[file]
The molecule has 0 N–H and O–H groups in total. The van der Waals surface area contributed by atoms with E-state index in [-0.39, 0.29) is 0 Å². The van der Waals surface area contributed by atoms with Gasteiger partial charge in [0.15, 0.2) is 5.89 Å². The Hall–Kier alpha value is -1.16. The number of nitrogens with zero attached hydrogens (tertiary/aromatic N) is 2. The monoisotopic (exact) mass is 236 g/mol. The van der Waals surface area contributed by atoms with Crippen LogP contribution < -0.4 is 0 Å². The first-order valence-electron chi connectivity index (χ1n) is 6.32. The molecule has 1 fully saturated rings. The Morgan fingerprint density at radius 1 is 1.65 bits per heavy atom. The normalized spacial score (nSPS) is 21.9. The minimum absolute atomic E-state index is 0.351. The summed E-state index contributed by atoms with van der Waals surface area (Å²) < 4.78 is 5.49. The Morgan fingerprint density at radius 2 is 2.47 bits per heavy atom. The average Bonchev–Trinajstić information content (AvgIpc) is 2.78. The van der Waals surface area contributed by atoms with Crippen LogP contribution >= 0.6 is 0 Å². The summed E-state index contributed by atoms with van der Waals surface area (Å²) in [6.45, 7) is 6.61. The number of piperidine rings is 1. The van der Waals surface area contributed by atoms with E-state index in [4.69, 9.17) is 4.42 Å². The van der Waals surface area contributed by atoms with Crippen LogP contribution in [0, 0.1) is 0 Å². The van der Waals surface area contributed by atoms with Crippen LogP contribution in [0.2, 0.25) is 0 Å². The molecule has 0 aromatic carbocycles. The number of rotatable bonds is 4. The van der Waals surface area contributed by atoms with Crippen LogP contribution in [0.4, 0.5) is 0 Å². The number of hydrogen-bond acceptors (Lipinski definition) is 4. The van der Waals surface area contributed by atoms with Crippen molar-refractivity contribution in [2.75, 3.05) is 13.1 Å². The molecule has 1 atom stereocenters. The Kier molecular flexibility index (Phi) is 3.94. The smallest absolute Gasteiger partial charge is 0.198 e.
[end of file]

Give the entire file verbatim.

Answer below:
The molecule has 0 N–H and O–H groups in total. The van der Waals surface area contributed by atoms with E-state index in [-0.39, 0.29) is 0 Å². The van der Waals surface area contributed by atoms with Gasteiger partial charge in [0.15, 0.2) is 5.89 Å². The Hall–Kier alpha value is -1.16. The number of nitrogens with zero attached hydrogens (tertiary/aromatic N) is 2. The monoisotopic (exact) mass is 236 g/mol. The van der Waals surface area contributed by atoms with Crippen LogP contribution < -0.4 is 0 Å². The first-order valence-electron chi connectivity index (χ1n) is 6.32. The molecule has 1 fully saturated rings. The Morgan fingerprint density at radius 1 is 1.65 bits per heavy atom. The normalized spacial score (nSPS) is 21.9. The minimum absolute atomic E-state index is 0.351. The summed E-state index contributed by atoms with van der Waals surface area (Å²) < 4.78 is 5.49. The Morgan fingerprint density at radius 2 is 2.47 bits per heavy atom. The average Bonchev–Trinajstić information content (AvgIpc) is 2.78. The van der Waals surface area contributed by atoms with Crippen LogP contribution >= 0.6 is 0 Å². The summed E-state index contributed by atoms with van der Waals surface area (Å²) in [6.45, 7) is 6.61. The number of piperidine rings is 1. The van der Waals surface area contributed by atoms with E-state index in [4.69, 9.17) is 4.42 Å². The van der Waals surface area contributed by atoms with Crippen LogP contribution in [0, 0.1) is 0 Å². The van der Waals surface area contributed by atoms with Crippen LogP contribution in [0.2, 0.25) is 0 Å². The molecule has 0 aromatic carbocycles. The number of rotatable bonds is 4. The van der Waals surface area contributed by atoms with Crippen LogP contribution in [0.4, 0.5) is 0 Å². The number of hydrogen-bond acceptors (Lipinski definition) is 4. The van der Waals surface area contributed by atoms with Crippen molar-refractivity contribution in [2.75, 3.05) is 13.1 Å². The molecule has 1 atom stereocenters. The Kier molecular flexibility index (Phi) is 3.94. The smallest absolute Gasteiger partial charge is 0.198 e.